Perhaps it was the British wit and writer, George Bernard Shaw, who, admittedly with a bit of sarcasm and overstatement, punctured that the cherished myths that Texans and so many other Americans believe reflect the values that we stand for. In 1921, Oswald Garrison Villard, the editor of The Nation magazine wrote Shaw a letter:

 "My Dear Mr. Shaw:

    "I understand a number of friends are wring to you and urging you to come to the United States. May I say how gratified we of The Nation would be should you come to us?"

George Bernard Shaw replied:

  "Dear Mr. Villard:

     "This conspiracy as been going on for years; but in vain is the  net spread in sight of the birds. I have no intention of going to prison with Debs or taking my wife to Texas, where the Ku Klux Klan snatches white women out of hotel verandas and tar and feathers them. If I were dependent upon martyrdom for a reputation, which happily I am not, I could go to Ireland. It is a less dangerous place; but then the voyage is shorter and much cheaper.
    " You are right in your impression that a number of persons are urging me to come to the United States. But why on earth do you call them my friends?"           
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When Do Governments Lose Legitimacy?

    The verdict concerning Egyptian President Mohammed Morsi's government is almost unanimous. The pundits, talking heads and the political class, by and large, agree that Morsi's administration, because it failed to be inclusive, and increasingly pandered to the Islamist agenda of the Muslim Brotherhood, had lost its legitimacy.

    The conventional wisdom, exemplified by David Brooks of The New York Times in his July 5th column, argues the coup d'etat was necessary because the trappings of a democratic government - the process by which Morsi was elected - should not be confused with the substance of a democracy.  As Youssef Fahr put it in a letter to The Times on July 6th, "Egyptians do not accept that the outer trappings of democracy (the vote count) are a substitute for the essence of democracy: consensus, inclusion, compromise and respect."  


    Although the chattering class may now insist that President Morsi's administration lacked the substance of democracy, few can deny that he was legitimately elected by a  majority of the Egyptians who voted. The Egyptian election commission reportedthat Morsi won the run-off election in June of 2012 with 51.7 percent of the vote versus 48.3 for Shafiq with a voting turnout of 51 percent. Foreign observers described the election process for fair and open and saw no evidence of widespread voter intimidation or suppression.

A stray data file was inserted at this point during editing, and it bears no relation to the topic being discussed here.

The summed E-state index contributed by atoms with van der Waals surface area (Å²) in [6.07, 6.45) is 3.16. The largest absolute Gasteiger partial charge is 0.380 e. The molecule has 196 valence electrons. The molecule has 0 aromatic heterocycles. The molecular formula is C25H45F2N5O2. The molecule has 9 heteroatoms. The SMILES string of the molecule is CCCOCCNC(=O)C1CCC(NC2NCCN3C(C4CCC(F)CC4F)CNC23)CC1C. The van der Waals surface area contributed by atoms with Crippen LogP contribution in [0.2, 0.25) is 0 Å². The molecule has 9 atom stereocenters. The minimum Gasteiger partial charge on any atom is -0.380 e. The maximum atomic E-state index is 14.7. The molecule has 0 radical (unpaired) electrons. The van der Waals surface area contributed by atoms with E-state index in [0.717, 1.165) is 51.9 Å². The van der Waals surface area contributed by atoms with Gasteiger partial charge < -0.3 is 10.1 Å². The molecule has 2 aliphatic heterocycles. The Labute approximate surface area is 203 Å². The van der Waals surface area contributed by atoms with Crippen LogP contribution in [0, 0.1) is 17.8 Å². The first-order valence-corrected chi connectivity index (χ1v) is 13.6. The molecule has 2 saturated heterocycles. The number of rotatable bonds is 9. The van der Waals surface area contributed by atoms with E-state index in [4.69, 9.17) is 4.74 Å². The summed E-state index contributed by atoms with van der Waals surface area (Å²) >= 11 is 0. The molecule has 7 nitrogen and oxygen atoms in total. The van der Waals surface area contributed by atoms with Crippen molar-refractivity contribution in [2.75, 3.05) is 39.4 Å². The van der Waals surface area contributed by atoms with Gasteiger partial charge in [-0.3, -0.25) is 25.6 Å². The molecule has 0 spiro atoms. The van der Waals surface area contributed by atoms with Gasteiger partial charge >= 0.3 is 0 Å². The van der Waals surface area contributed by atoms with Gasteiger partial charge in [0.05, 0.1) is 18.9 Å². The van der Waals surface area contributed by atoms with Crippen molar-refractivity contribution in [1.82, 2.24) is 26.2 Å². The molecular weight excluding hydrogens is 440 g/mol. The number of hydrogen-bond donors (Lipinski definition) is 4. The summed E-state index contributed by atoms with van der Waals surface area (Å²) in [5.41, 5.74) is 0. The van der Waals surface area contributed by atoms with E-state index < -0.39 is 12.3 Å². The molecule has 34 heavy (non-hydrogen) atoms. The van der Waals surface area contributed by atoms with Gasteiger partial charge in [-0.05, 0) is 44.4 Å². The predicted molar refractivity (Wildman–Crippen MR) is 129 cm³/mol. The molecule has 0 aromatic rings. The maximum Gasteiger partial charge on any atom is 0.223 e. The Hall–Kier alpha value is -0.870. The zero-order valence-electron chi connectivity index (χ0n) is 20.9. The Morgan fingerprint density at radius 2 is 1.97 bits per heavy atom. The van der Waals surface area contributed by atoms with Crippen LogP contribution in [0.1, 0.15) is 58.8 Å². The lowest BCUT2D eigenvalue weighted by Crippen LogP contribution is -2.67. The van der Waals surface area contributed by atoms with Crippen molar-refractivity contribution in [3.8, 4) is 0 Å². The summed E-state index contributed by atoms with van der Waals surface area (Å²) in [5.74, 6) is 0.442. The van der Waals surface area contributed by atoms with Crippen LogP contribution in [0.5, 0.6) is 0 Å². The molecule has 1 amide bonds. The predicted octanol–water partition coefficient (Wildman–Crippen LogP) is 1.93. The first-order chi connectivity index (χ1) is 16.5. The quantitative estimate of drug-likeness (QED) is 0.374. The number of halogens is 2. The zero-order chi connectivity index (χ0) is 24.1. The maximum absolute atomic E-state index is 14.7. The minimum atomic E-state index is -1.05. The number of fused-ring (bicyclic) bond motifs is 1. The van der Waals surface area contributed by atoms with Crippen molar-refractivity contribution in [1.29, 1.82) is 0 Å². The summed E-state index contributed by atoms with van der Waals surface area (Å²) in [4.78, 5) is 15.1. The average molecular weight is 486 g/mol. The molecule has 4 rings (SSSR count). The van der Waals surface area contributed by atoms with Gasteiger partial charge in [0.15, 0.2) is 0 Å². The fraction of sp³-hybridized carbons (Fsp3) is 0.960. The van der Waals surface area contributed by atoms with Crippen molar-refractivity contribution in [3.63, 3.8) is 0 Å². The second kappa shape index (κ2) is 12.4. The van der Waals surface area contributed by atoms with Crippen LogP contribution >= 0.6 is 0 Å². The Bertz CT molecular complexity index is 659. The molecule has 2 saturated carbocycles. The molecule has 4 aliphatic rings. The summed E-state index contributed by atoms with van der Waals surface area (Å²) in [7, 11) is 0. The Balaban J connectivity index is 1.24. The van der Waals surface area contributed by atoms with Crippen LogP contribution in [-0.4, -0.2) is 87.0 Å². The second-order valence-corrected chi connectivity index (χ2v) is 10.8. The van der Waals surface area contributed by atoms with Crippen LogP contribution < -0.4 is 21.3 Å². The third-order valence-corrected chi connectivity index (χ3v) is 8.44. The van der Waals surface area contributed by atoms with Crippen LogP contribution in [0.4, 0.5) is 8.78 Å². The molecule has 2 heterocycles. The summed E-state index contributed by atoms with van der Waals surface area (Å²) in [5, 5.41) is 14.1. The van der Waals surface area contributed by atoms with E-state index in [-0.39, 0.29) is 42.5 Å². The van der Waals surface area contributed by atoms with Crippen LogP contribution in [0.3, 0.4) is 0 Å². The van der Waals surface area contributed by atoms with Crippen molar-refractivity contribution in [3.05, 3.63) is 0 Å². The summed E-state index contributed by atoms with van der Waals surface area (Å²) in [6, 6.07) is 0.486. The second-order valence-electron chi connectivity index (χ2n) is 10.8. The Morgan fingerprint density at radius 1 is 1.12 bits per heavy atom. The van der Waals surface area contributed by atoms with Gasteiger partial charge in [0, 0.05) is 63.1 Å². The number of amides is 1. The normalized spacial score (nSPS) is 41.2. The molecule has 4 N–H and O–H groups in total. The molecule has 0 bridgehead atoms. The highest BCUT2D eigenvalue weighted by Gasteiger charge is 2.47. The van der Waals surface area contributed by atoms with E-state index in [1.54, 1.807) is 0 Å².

Compare that result with the current voting system of the United States. In the recent Supreme  Court decision, Shelby County v. Holder, 570 U.S. ___ (2013), Chief  Justice Roberts, writing on behalf of his one vote majority, struck down § 5 of the Voting Rights Act that the Congress of the United States had repeatedly re-authorized since 1965, most recently in 2006 by an overwhelming majority of elected representatives and senators. To do so, he conjured up a heretofore undiscovered and non-existent legal fiction that he called "equal sovereignty."

    The effect of that remarkable fiction is to deny that voting is a fundamental right and that the substantive provisions of Article VI of the Constitution (the Supremacy Clause), the unenumerated rights provision of the Ninth Amendment, the due process and equal protection provisions of Fourteenth Amendment, and the guarantees contained in the Fifteenth Amendment against voting abridgement because of race do not preempt the rights of the individual states to regulate the machinery of election and to determine the qualifications of voters.

     As Robert's solemnly intoned, without a shred of supporting historic evidence,  "the Framers of the Constitutions intended the States to keep for themselves, as provided in the Tenth Amendment, the power to regulate elections," quoting Gregory v. Ashcroft, 501 U.S. 452, 461-462 (1991) and Sugarman v. Dougall, 413 U.S.  634, 647 (1974). Since none of this jurisprudence predates the Berger Court and the Nixon administration, one must assume that Roberts and his four colleagues decided to abandon the doctrine of "original intent" in order to reach their pre-determined conclusion.

President Lyndon B. Johnson meets with Martin ...

     Roberts' assault upon "the trappings of democracy" must be viewed in the context of Bush v. Gore, 531 U.S. 98 (2000). In that infamous case,Justices Kennedy, Scalia, O'Connor, Thomas and Rehnquist, in a per curiam decision, voted to steal the 2000 presidential election and award it to George Bush. At the same time, the five justices denied equal protection of the laws to the citizens of the state of Florida and trammeled upon their rights to have every vote counted and to count.